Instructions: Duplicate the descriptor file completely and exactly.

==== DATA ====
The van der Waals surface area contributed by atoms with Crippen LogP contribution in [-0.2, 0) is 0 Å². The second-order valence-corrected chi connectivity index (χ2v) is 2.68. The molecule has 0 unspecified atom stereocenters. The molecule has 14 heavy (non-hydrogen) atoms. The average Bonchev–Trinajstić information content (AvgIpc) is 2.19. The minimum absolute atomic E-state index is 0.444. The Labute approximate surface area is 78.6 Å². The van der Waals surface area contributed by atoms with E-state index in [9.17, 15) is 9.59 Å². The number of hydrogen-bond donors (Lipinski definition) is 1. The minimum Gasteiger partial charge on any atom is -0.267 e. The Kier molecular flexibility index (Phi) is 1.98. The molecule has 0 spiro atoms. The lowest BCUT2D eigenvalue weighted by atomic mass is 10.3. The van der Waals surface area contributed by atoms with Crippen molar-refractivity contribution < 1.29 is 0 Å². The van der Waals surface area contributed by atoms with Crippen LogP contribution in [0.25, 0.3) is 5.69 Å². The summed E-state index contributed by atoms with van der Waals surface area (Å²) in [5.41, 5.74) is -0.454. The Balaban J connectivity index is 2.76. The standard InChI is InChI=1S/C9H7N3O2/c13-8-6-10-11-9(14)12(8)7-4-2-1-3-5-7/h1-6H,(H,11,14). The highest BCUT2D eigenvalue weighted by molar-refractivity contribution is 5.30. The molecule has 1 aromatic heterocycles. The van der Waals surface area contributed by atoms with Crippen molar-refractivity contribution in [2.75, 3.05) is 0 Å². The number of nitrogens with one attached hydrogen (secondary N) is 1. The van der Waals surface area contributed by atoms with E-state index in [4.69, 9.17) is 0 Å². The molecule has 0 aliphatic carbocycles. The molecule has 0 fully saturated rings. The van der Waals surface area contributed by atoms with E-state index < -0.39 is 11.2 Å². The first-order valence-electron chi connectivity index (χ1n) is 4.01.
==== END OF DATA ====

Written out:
The van der Waals surface area contributed by atoms with Crippen LogP contribution in [-0.2, 0) is 0 Å². The second-order valence-corrected chi connectivity index (χ2v) is 2.68. The molecule has 0 unspecified atom stereocenters. The molecule has 14 heavy (non-hydrogen) atoms. The average Bonchev–Trinajstić information content (AvgIpc) is 2.19. The minimum absolute atomic E-state index is 0.444. The Labute approximate surface area is 78.6 Å². The van der Waals surface area contributed by atoms with E-state index in [9.17, 15) is 9.59 Å². The number of hydrogen-bond donors (Lipinski definition) is 1. The minimum Gasteiger partial charge on any atom is -0.267 e. The Kier molecular flexibility index (Phi) is 1.98. The molecule has 0 spiro atoms. The lowest BCUT2D eigenvalue weighted by atomic mass is 10.3. The van der Waals surface area contributed by atoms with Crippen molar-refractivity contribution < 1.29 is 0 Å². The van der Waals surface area contributed by atoms with Crippen LogP contribution in [0.25, 0.3) is 5.69 Å². The summed E-state index contributed by atoms with van der Waals surface area (Å²) in [5.41, 5.74) is -0.454. The Balaban J connectivity index is 2.76. The standard InChI is InChI=1S/C9H7N3O2/c13-8-6-10-11-9(14)12(8)7-4-2-1-3-5-7/h1-6H,(H,11,14). The highest BCUT2D eigenvalue weighted by molar-refractivity contribution is 5.30. The molecule has 1 aromatic heterocycles. The van der Waals surface area contributed by atoms with Crippen molar-refractivity contribution in [2.75, 3.05) is 0 Å². The number of nitrogens with one attached hydrogen (secondary N) is 1. The van der Waals surface area contributed by atoms with E-state index in [4.69, 9.17) is 0 Å². The molecule has 0 aliphatic carbocycles. The molecule has 0 fully saturated rings. The van der Waals surface area contributed by atoms with E-state index < -0.39 is 11.2 Å². The first-order valence-electron chi connectivity index (χ1n) is 4.01.